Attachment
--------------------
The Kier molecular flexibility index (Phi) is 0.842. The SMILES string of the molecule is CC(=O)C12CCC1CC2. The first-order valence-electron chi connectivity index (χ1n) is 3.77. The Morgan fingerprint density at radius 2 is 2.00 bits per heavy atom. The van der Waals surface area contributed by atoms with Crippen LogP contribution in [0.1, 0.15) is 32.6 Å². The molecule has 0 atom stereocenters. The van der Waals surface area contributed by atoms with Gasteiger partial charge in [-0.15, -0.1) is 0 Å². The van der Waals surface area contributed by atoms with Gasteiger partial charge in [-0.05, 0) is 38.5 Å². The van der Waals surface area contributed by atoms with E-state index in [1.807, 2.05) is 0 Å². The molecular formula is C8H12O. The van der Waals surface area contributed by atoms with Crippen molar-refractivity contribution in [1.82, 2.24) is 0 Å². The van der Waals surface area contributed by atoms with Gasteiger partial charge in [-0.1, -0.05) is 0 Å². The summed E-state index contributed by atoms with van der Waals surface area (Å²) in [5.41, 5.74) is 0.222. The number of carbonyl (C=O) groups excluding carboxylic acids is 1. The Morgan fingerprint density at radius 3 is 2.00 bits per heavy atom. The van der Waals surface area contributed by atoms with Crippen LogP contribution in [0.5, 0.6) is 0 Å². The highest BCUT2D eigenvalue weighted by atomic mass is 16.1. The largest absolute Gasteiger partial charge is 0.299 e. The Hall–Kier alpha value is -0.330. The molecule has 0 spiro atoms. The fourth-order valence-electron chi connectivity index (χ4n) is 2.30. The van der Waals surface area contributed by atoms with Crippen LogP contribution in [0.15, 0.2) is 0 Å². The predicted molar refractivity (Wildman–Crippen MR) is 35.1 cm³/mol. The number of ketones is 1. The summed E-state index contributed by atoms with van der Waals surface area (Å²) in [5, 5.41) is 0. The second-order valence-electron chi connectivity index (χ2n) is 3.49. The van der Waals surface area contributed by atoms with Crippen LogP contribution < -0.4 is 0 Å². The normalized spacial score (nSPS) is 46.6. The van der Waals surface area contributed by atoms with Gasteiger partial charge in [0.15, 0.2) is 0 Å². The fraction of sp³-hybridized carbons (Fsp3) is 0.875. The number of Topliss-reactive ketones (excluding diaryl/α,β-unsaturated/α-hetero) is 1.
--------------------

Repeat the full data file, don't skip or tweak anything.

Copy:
The Kier molecular flexibility index (Phi) is 0.842. The SMILES string of the molecule is CC(=O)C12CCC1CC2. The first-order valence-electron chi connectivity index (χ1n) is 3.77. The Morgan fingerprint density at radius 2 is 2.00 bits per heavy atom. The van der Waals surface area contributed by atoms with Crippen LogP contribution in [0.1, 0.15) is 32.6 Å². The molecule has 0 atom stereocenters. The van der Waals surface area contributed by atoms with Gasteiger partial charge in [-0.15, -0.1) is 0 Å². The van der Waals surface area contributed by atoms with Gasteiger partial charge in [-0.05, 0) is 38.5 Å². The van der Waals surface area contributed by atoms with E-state index in [1.807, 2.05) is 0 Å². The molecular formula is C8H12O. The van der Waals surface area contributed by atoms with Crippen molar-refractivity contribution in [1.82, 2.24) is 0 Å². The van der Waals surface area contributed by atoms with Gasteiger partial charge in [-0.1, -0.05) is 0 Å². The summed E-state index contributed by atoms with van der Waals surface area (Å²) in [5.41, 5.74) is 0.222. The number of carbonyl (C=O) groups excluding carboxylic acids is 1. The Morgan fingerprint density at radius 3 is 2.00 bits per heavy atom. The van der Waals surface area contributed by atoms with Crippen LogP contribution in [0.5, 0.6) is 0 Å². The highest BCUT2D eigenvalue weighted by atomic mass is 16.1. The largest absolute Gasteiger partial charge is 0.299 e. The Hall–Kier alpha value is -0.330. The molecule has 0 spiro atoms. The fourth-order valence-electron chi connectivity index (χ4n) is 2.30. The van der Waals surface area contributed by atoms with Crippen LogP contribution in [0.15, 0.2) is 0 Å². The predicted molar refractivity (Wildman–Crippen MR) is 35.1 cm³/mol. The number of ketones is 1. The summed E-state index contributed by atoms with van der Waals surface area (Å²) in [5, 5.41) is 0. The second-order valence-electron chi connectivity index (χ2n) is 3.49. The van der Waals surface area contributed by atoms with Crippen LogP contribution < -0.4 is 0 Å². The normalized spacial score (nSPS) is 46.6. The van der Waals surface area contributed by atoms with Gasteiger partial charge in [0.15, 0.2) is 0 Å². The fraction of sp³-hybridized carbons (Fsp3) is 0.875. The number of Topliss-reactive ketones (excluding diaryl/α,β-unsaturated/α-hetero) is 1.